Please read carefully. I think this may get at the heart of one difficulty in the general debate.

Consider these statements:

One being can cause, ordain, or will that another being do something, without in any way communicating with it. And it might be that the first being will cause the other to do something that the first being thinks is bad. And the second being is still responsible for doing the bad thing.

If God were to come in a way that you believed it was him and tell you these were true, that the first being was God and the second, you – could you believe it, even if it went against what you thought was possible? Or would you say, ‘Nope, You are wrong.’

I’m not asking ‘Do you believe it?’ or ‘Is it Biblical’ (which are both very important questions), I’m asking ‘Can you believe it?’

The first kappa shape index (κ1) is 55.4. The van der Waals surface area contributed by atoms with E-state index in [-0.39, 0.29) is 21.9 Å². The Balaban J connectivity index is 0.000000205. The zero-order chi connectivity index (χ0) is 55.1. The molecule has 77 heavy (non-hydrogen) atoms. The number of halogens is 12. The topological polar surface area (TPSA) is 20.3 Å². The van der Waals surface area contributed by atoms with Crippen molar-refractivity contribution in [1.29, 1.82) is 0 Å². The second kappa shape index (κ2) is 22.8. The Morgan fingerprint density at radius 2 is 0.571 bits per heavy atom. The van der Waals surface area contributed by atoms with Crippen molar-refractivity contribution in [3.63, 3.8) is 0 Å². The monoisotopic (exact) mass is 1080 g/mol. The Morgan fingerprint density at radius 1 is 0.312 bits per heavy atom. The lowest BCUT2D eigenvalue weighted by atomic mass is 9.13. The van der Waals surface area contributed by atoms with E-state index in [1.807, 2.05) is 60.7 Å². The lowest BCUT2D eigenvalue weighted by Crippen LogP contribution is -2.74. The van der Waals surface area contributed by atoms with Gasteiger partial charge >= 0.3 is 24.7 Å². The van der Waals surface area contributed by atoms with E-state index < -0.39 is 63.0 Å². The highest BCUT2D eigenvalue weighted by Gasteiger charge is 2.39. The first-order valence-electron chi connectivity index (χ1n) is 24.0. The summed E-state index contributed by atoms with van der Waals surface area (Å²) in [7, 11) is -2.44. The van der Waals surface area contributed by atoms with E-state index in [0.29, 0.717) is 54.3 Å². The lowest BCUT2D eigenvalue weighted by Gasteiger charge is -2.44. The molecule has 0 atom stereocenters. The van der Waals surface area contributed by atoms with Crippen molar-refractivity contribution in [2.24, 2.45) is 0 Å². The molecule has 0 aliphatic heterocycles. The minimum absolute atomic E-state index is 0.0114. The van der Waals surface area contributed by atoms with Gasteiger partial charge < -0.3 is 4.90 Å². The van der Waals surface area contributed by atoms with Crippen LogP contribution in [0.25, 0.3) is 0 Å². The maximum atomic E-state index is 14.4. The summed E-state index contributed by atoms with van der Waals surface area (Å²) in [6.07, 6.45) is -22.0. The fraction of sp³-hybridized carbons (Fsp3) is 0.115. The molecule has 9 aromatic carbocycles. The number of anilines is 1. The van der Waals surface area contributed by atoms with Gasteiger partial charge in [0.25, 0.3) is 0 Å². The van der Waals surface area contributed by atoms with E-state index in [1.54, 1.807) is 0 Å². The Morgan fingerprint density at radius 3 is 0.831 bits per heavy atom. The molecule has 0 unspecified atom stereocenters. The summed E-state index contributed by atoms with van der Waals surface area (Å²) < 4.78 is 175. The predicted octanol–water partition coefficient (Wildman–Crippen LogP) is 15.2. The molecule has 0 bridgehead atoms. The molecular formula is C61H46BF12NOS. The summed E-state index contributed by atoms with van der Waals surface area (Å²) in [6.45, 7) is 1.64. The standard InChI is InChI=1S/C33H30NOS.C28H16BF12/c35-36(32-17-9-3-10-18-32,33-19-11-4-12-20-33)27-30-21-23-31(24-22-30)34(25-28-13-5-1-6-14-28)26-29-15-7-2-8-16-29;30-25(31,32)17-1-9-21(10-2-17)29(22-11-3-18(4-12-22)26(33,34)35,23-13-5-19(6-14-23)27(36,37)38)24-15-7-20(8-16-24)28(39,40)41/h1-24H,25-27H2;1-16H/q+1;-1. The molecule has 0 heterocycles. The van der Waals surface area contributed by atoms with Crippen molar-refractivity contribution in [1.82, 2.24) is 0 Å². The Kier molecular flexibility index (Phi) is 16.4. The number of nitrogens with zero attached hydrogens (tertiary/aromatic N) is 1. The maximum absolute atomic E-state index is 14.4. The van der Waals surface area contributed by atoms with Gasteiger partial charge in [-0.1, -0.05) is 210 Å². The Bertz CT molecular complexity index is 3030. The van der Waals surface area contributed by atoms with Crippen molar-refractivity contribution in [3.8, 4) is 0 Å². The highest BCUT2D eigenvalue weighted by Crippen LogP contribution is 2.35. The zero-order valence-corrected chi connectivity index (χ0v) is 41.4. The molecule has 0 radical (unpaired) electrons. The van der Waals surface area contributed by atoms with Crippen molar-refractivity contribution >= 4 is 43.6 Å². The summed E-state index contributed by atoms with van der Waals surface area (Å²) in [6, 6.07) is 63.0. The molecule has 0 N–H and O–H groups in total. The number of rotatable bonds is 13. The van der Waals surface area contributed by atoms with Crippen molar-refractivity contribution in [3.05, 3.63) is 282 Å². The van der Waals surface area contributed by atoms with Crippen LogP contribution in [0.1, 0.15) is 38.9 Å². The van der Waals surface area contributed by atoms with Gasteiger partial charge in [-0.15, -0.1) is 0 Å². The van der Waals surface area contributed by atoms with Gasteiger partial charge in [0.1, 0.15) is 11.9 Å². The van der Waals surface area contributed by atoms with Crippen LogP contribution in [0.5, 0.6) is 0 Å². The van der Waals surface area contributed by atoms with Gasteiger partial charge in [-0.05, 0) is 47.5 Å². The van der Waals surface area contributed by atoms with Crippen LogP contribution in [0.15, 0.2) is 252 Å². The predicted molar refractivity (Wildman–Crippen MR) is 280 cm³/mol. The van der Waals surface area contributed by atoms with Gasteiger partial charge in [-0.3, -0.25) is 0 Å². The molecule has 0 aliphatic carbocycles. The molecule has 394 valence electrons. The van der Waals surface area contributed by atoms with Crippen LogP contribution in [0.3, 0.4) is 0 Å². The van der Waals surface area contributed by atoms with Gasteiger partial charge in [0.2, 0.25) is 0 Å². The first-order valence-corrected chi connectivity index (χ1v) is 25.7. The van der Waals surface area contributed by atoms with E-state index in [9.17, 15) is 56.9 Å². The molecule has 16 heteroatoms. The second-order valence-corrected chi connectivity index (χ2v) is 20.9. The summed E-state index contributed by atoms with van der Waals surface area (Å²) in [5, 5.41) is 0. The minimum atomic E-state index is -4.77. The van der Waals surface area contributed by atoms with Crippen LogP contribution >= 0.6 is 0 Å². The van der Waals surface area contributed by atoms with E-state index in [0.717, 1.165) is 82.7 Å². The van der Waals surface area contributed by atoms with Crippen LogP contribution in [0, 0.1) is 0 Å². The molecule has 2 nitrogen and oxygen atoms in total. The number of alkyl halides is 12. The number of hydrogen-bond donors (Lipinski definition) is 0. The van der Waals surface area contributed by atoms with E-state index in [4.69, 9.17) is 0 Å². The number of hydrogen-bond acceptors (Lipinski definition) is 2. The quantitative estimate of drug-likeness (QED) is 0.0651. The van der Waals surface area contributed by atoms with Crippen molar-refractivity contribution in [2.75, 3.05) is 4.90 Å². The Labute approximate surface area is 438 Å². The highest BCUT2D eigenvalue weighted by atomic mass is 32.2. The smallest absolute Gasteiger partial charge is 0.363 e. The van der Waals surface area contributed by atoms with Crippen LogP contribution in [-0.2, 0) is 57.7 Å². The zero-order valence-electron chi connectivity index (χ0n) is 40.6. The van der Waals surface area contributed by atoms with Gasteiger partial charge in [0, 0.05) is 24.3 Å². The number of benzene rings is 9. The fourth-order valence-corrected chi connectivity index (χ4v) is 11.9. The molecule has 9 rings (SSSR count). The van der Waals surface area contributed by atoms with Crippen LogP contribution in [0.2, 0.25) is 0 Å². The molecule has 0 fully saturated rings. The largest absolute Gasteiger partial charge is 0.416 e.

In other words, is it possible that something that seems illogical or inconceivable to you is nevertheless true?

If your answer is no, then you can stop reading my ‘both ways’ stuff. We are at an impasse. If Vox believes the answer is no, then our argument subject matter scope is greatly limited.

If your answer is yes, however, that limits the complaints that you have about my other statements.

For example – questions and qualms about God pretending to command or faking anger at disobedience should not be brought into the argument unless there is Biblical warrant for it, i.e. a bible verse that says God doesn’t ordain (choose to have happen) something that he is against. Same with :”Well, if God made me do it, It’s not a sin.”
Note: I am not saying that I have proven anything here, I am merely pointing out what is not proof against the omniderigent view.

To conclude and repeat: Saying (in response to a statement about God) ‘that doesn’t make sense to me’ isn’t a viable argument.

Someone tell me where I am wrong here.

I’m saying this because the above statements are very hard to grasp. But the Bible presents other apparent paradoxes – why not this one?